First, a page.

WASHINGTON — U.S. officials said Tuesday that Army Gen. Martin Dempsey, the chairman of the Joint Chiefs of Staff, would travel to Egypt to press for the criminal charges against at least 16 American nonprofit workers to be dropped.
Officials said Dempsey would reinforce the message that unless Egypt ends its plan to try the American nonprofit workers on charges that their agencies illegally received foreign funds, the country risked losing $1.3 billion annually in U.S. military aid.
Last week in a phone call, Defense Secretary Leon Panetta told the head of the Supreme Council of the Armed Forces, Field Marshal Mohamed Hussein Tantawi, that Congress might cut off aid. Dempsey is expected to meet with Tantawi.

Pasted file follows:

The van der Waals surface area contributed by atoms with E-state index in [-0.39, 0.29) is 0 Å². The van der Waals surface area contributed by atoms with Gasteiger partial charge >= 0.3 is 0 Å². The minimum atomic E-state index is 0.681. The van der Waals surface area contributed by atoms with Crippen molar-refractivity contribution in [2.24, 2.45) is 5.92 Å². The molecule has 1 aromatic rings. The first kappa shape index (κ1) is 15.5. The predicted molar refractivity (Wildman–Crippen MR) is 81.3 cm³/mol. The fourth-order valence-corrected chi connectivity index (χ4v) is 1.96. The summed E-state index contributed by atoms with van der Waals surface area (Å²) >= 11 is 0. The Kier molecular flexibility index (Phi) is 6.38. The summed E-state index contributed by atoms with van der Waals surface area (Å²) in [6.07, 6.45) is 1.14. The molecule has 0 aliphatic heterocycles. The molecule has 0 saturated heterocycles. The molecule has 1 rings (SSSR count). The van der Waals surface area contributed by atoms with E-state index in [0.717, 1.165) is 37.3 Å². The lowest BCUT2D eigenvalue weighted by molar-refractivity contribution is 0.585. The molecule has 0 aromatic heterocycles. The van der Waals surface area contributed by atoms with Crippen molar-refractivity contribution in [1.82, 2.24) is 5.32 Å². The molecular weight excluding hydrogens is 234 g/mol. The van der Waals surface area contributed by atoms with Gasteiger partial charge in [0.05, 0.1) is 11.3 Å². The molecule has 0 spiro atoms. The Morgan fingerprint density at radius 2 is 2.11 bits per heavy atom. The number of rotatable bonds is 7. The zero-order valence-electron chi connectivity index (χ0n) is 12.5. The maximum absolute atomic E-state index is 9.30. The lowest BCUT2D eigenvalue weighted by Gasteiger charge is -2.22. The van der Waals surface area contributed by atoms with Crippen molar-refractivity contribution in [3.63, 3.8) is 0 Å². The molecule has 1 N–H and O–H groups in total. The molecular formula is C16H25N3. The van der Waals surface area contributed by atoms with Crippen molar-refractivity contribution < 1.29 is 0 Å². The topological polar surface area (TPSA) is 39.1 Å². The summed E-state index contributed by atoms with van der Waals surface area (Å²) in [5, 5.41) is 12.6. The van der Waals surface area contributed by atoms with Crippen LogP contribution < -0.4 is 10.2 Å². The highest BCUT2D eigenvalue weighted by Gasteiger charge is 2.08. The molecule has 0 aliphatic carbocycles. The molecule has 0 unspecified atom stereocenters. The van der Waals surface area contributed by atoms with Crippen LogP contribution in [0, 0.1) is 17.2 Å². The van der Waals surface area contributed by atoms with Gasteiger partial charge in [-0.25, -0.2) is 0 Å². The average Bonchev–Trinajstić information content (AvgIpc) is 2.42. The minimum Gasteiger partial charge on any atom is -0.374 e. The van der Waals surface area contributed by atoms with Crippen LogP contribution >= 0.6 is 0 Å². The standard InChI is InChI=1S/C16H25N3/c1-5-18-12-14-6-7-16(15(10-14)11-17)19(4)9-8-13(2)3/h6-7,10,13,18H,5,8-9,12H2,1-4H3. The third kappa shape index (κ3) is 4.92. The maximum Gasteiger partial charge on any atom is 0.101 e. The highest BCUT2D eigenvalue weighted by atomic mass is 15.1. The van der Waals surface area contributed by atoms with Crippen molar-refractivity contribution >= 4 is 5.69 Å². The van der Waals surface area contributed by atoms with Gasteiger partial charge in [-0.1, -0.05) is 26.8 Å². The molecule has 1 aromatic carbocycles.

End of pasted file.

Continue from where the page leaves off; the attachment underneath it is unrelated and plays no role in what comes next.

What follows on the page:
Publicly, the Pentagon said Dempsey would be "consulting with friends. He is not delivering ultimatums," said his spokesman, Marine Col. David Lapan.
On Sunday, Egyptian prosecutors filed charges against at least 40 international civil society workers.
Egyptian reports initially said that 19 Americans were charged but the State Department said Tuesday that it had accounted for 16. Adding to the confusion, spokeswoman Victoria Nuland said that fewer than half of the Americans currently reside in Egypt and that others hadn't lived there for several years.